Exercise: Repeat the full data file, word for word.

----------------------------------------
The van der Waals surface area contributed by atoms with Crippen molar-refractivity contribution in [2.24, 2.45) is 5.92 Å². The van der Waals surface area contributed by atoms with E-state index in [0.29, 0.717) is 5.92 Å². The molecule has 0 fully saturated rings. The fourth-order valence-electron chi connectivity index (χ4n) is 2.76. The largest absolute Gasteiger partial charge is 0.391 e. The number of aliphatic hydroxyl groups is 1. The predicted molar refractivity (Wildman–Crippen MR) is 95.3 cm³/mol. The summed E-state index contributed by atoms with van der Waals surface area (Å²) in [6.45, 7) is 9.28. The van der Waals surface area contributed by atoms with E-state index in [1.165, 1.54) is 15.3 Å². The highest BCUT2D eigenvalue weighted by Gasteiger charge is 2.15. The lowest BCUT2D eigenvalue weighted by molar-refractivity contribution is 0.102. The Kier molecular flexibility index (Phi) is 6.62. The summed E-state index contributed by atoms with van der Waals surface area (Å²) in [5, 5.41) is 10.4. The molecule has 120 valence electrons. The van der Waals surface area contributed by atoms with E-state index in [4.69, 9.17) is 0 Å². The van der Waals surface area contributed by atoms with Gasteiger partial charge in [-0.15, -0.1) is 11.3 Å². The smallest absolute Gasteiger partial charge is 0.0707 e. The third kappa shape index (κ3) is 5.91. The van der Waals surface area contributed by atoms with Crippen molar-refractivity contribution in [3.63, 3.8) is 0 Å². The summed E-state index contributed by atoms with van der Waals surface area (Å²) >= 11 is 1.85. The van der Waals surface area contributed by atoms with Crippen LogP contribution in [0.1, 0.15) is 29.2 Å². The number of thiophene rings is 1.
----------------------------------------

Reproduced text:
The van der Waals surface area contributed by atoms with Crippen molar-refractivity contribution in [2.24, 2.45) is 5.92 Å². The van der Waals surface area contributed by atoms with E-state index in [0.29, 0.717) is 5.92 Å². The molecule has 0 fully saturated rings. The fourth-order valence-electron chi connectivity index (χ4n) is 2.76. The largest absolute Gasteiger partial charge is 0.391 e. The number of aliphatic hydroxyl groups is 1. The predicted molar refractivity (Wildman–Crippen MR) is 95.3 cm³/mol. The summed E-state index contributed by atoms with van der Waals surface area (Å²) in [6.45, 7) is 9.28. The van der Waals surface area contributed by atoms with E-state index in [1.165, 1.54) is 15.3 Å². The highest BCUT2D eigenvalue weighted by Gasteiger charge is 2.15. The lowest BCUT2D eigenvalue weighted by molar-refractivity contribution is 0.102. The Kier molecular flexibility index (Phi) is 6.62. The summed E-state index contributed by atoms with van der Waals surface area (Å²) in [5, 5.41) is 10.4. The molecule has 120 valence electrons. The van der Waals surface area contributed by atoms with E-state index in [4.69, 9.17) is 0 Å². The van der Waals surface area contributed by atoms with Gasteiger partial charge in [-0.15, -0.1) is 11.3 Å². The smallest absolute Gasteiger partial charge is 0.0707 e. The third kappa shape index (κ3) is 5.91. The van der Waals surface area contributed by atoms with Crippen molar-refractivity contribution in [3.63, 3.8) is 0 Å². The summed E-state index contributed by atoms with van der Waals surface area (Å²) >= 11 is 1.85. The van der Waals surface area contributed by atoms with Crippen LogP contribution in [0.1, 0.15) is 29.2 Å². The number of thiophene rings is 1.